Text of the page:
‘Brand partnerships will become ever more important as the media mix changes’.
I was very pleased to read about the partnership between animated series The Deep and Sea Life Centres that was announced this week. I have followed the progress of The Deep for a while now as I was made aware of it by an industry friend in it’s very early days. I thought it was a series and concept that had good potential, not least because of its publishing heritage.
Based on a graphic novel series, The Deep has a real pedigree with great characters and story universe. A partnership of this kind is a really good example of the type of creative and commercial partnerships I expect to see more of in the licensing field as companies become more sensitive to the appropriateness of partnerships and, forgive the pun, delve a bit deeper into the scope of partnerships.
There is a natural link between these two partners which makes a great creative fit – consumers will see this development as a natural one and one that doesn’t look out of place. For Sea Life Centres, it is a way of leveraging the licensing power of a successful TV series but remaining focused on its core activities. From a brand development point of view it should help The Deep connect with consumers directly and grow the brand experience – it is a partnership that has potential to develop further.
I was tempted to say it is a partnership built on firm ground, but given the subject matter maybe better to say created on a solid sea bed. I think licensing has to become more focused in the way it forms partnerships – a scattergun approach is not right. It is arguably better to wait for a partnership that is the best possible fit creatively and editorially from a brand owner’s point of view and to enter into a partnership with a long-term mindset.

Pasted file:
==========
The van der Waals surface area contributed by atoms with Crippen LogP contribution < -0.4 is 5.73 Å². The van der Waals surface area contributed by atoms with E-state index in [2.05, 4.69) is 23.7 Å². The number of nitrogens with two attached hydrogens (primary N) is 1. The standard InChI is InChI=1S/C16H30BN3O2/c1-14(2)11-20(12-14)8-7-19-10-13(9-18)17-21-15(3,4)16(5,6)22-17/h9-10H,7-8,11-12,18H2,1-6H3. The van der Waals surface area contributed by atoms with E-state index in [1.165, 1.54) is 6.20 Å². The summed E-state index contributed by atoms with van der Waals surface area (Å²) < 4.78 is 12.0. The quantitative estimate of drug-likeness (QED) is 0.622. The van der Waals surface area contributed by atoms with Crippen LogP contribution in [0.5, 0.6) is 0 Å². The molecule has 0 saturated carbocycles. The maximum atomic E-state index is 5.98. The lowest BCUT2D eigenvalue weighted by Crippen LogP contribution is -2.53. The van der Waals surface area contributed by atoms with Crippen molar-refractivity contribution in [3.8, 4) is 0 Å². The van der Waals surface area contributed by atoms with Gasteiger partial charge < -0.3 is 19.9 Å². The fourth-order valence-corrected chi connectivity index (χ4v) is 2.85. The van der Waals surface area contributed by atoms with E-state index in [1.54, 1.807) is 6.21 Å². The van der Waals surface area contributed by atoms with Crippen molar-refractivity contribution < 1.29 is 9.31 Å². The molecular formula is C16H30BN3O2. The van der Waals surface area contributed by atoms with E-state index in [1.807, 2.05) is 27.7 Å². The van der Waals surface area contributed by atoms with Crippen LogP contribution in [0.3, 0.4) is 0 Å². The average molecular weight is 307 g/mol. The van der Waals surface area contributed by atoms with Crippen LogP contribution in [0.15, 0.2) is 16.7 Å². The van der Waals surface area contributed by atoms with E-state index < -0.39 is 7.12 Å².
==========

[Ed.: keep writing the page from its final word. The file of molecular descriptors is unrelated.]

Partnerships will become ever more important as the media mix changes – in many respects live and experiential partners become media platforms. Being seen and being active in the right place is important for brands like The Deep.
Connected to this point, I visited Oxford this week and was impressed by the ‘official shop’ for the University of Oxford situated in the city centre. It seems to blend licensed products with directly sourced ‘own brand’ products well. Seeing the shop really brought home the point to me that in certain situations there is a real value in brand owners investing in their own retail outlets – in this case I got the impression that the ‘official shop’ was a real destination for visitors. Having a complete and comprehensive range seemed to appeal to visitors.